Documenting the “last unknown place in New York City.”
By Christopher Payne | From 2008 to 2013, the photographer Christopher Payne GAr’96 [“Architecture of Madness,” Mar|Apr 2010] made numerous visits to a small island in the East River—just a 10-minute boat-ride from New York City, but “another world,” he writes—to take the photographs for his new book, North Brother Island: The Last Unknown Place in New York City (Fordham University Press, 2014).
Having served as an isolation hospital from the 1880s to the 1940s, housing for returning GIs after World War II, and a drug-treatment center in the 1950s, the island has been abandoned since the early 1960s. Today it is a refuge for herons, which limited Payne’s visits to from September to March, when they weren’t nesting.
He photographed the landscape during those months—the building remains nearly totally obscured by vegetation at first, then stark against the snow and bare branches of winter—as well as details like rusting lampposts and fire hydrants, messages scratched onto walls and old library books strewn across a floor. As he came to appreciate the island’s current function as a natural sanctuary, he added images of the NYC Parks Natural Resources Group employees who are working to maintain the island’s ecosystem.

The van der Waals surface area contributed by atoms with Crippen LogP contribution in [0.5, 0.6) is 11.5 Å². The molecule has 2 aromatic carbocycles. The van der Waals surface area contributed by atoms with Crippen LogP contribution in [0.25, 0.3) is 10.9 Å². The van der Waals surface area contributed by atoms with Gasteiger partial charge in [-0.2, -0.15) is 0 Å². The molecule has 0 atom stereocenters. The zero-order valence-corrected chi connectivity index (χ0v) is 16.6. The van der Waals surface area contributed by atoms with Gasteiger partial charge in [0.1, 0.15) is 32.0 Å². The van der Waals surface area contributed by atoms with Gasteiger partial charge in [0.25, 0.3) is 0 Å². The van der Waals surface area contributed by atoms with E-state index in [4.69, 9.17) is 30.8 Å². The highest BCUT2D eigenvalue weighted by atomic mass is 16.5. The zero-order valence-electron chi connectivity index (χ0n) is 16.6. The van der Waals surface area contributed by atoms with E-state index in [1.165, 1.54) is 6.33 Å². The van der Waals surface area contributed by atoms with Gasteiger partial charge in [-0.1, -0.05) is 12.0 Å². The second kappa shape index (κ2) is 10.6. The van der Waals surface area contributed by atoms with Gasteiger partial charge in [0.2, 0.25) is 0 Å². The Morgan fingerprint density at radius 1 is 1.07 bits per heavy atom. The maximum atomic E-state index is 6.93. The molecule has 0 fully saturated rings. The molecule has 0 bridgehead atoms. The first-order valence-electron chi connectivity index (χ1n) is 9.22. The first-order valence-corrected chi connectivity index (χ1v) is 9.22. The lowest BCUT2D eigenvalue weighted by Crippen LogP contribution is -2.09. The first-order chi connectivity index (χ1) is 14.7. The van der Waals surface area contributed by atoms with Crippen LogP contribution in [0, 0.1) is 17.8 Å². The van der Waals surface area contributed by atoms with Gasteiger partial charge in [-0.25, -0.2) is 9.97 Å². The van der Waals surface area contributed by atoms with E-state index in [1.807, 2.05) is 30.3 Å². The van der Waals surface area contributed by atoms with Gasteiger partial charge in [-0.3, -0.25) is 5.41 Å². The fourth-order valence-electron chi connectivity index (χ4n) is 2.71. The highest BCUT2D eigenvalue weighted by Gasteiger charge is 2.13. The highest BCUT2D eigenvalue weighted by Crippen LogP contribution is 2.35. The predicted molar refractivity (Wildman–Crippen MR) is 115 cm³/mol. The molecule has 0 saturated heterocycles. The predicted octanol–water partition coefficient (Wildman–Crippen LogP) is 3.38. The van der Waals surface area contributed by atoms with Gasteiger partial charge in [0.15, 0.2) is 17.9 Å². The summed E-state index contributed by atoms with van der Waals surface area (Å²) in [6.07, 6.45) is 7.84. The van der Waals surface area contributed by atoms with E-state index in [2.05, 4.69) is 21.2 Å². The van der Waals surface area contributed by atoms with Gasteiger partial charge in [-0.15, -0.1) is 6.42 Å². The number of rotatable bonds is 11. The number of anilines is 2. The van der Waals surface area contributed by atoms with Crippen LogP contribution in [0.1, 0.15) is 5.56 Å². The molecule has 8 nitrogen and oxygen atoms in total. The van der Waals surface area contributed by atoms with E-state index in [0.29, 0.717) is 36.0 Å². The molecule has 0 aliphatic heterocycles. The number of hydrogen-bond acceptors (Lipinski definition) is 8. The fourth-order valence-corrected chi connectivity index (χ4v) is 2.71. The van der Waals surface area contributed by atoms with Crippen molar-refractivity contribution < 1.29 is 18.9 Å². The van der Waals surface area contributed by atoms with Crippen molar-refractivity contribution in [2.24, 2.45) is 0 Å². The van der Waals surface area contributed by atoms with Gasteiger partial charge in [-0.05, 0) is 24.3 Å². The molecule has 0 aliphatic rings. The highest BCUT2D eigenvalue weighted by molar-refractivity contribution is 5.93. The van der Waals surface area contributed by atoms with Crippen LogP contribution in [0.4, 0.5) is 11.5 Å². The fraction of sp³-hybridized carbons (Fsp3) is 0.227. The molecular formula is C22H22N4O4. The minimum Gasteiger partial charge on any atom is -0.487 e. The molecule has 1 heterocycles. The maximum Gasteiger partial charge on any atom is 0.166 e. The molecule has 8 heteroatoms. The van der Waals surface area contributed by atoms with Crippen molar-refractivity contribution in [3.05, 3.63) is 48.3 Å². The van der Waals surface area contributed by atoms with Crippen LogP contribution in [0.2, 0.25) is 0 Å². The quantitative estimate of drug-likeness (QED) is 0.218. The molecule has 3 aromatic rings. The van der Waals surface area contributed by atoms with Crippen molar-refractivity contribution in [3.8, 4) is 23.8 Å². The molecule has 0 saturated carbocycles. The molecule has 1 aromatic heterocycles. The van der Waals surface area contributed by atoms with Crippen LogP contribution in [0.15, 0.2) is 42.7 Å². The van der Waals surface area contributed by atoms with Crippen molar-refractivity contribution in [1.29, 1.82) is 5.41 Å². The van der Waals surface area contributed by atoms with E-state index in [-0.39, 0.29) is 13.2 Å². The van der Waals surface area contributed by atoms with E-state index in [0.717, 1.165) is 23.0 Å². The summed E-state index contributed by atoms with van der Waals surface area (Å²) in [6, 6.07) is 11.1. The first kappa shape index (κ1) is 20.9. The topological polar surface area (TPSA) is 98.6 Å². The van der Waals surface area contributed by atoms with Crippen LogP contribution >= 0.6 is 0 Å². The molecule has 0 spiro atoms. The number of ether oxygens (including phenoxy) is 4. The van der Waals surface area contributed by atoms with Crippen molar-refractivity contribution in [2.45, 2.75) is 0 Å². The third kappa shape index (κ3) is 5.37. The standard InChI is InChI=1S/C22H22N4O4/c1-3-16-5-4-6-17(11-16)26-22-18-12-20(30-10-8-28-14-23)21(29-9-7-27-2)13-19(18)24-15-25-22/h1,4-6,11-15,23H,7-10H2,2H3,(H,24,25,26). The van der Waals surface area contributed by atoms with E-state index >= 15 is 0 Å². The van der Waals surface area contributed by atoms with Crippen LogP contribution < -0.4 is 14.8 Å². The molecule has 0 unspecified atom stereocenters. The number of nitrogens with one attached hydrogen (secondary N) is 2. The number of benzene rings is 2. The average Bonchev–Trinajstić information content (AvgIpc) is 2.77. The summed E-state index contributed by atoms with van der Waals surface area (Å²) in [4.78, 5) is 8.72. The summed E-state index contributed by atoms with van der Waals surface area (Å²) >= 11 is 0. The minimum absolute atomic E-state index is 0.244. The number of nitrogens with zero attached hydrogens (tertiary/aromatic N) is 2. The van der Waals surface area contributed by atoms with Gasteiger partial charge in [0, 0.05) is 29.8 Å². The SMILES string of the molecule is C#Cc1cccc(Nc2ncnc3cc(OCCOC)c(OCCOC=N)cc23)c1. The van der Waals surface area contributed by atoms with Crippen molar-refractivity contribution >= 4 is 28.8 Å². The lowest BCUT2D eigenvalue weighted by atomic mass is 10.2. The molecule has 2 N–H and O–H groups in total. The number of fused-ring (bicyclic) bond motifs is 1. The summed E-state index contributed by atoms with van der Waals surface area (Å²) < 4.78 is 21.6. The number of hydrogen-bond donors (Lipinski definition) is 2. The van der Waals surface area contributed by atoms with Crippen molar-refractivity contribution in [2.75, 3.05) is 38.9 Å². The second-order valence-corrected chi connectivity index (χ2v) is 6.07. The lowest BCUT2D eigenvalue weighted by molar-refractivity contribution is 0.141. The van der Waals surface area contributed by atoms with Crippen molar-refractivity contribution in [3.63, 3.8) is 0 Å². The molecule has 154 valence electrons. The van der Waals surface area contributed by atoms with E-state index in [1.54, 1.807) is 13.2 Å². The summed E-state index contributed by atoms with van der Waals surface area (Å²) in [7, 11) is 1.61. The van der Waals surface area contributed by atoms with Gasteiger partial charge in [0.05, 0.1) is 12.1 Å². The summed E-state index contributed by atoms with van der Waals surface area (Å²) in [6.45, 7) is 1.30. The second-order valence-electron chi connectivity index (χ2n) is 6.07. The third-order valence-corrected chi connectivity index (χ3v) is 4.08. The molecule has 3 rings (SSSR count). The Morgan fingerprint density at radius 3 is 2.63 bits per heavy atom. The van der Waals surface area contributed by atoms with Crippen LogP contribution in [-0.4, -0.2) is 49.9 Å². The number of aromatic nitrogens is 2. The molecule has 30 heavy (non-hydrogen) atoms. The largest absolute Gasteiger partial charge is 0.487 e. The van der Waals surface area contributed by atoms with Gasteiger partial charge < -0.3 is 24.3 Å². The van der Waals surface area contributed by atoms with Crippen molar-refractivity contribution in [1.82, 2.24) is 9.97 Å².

“What kept me coming back, long after I had taken more than enough pictures and explored the buildings and grounds dozens of times?” he asks in the book’s Afterword, contemplating the island’s enduring attraction. “I recalled how I felt that first day in the woods, and realized the answer was obvious, hiding in plain sight like the island itself. NBI’s appeal lies in the unique experience it offers. Though its appearance and use have changed over the years, its essential quality—as a place of refuge, remains intact. More than anything else, here in a city of millions there is one small corner where there is no one. And if you can get there, the rarest of solitudes awaits you.”